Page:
Apple has also provided access to the right tools for the job. These toolkits are comprehensive, even including a display removal tool and press that are clearly professional-grade. They’re expensive, but Cupertino offers a very affordable rental program for those who don’t make a habit of replacing batteries and displays.

The Downside of Apple’s Self-Repair Option

Unfortunately, Apple’s still telling us it would rather do the repair work for us. The prices the company is charging for the parts is flat-out ridiculous, when you compare it with out-of-warranty service charges. The table below shows just a couple of examples.

Yes, Apple’s provided us two out of our three biggest wishes from a self-repair standpoint. Nevertheless, without saying so directly, Cupertino is still making it quite clear the company doesn’t want us tinkering around inside those gorgeous iPhone cases.

You’re liable to save absolutely no money repairing your iPhone display yourself under this program. In fact, unless you already have all of the tools Apple recommends for the task, you’ll spend more.

Replacing the battery is even more of a stark reminder that Cupertino wants to own all aspects of your iPhone experience, even repairs. The battery parts bundle alone costs more than an out-of-warranty replacement. Tack on the toolkit rental, and you’ll be spending $120, not including shipping costs, for a job for which Apple only charges $69.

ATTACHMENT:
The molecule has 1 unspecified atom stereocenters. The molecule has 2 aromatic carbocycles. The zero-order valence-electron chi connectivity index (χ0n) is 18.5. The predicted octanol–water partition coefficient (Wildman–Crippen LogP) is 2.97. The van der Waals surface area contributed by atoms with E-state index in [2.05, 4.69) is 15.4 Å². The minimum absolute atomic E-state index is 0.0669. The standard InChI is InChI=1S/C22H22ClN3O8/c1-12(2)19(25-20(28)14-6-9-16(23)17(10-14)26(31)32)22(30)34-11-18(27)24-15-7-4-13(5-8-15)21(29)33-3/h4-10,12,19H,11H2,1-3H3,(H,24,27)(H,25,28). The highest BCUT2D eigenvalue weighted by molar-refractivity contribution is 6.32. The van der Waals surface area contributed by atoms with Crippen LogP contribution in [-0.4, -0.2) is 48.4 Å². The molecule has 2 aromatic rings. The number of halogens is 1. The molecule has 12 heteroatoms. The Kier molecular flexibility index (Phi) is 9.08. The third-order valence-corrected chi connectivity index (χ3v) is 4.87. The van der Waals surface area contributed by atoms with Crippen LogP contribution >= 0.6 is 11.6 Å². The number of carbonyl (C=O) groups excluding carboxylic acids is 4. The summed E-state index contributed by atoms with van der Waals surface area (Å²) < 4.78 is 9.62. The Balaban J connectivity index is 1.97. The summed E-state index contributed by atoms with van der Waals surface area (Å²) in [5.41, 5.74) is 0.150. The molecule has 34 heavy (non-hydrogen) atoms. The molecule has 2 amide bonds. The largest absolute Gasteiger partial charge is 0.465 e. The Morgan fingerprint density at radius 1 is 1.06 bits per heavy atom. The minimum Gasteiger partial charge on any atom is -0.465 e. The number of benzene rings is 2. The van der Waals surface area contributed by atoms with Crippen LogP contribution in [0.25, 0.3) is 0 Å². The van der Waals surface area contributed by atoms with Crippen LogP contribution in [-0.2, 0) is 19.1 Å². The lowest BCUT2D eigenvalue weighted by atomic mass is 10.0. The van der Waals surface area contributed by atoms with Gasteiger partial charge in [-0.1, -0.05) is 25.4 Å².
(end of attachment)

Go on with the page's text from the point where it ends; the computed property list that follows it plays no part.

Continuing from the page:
3 thoughts on “Apple’s Self-Service Repair Program Meets Some, Not All, of What We Wanted

  • I look at this from the other side, when we get Apple to do the work, we’re getting the labour at a huge discount. $71 for a new battery? That’s dirt cheap. Yet it costs even less to have Apple do it. LiIon batteries are not inexpensive so I would not be surprised if $71 is with an unusually low markup. iPhone screens are very complex systems in their own right with multiple layers and embedded electronics, easily as complex, if not more so, than the other major parts of the device, and harder to manufacture. They are not going to be $50 items. Most of that two hundred something is the screen even at Apple’s cost. Once again, get it fixed at Apple you get the labour at a huge discount. Apple isn’t going to sell you the parts at a loss. Especially when a decent number of the devices that have been “repaired” will end up back at the service desk with even worse problems after their owners “fixed” them.

    1. I am not going to attempt my own iPhone repairs, my eyes and manual dexterity are not what they used to be. Maybe practice would help improve the skills, but I would want to do that on bricked devices and not something valuable.

      I have been doing some crafts and notice that has helped my arthritic hands; making some things for my O scale Lionel train, crossing signs and signals, that sort of stuff. Making some sheds and small buildings using basswood, a quonset hut from a food cans.

      1. I know how that is. Some years back I upgraded my Macbook Pro. I replaced the DVD with a second HDD, (that’ll tell you how long ago it was.) Those tiny cables, plugs, and wires scared the h out of me. That was the last time I tried something like that. Changing the button battery on a remote is about it now.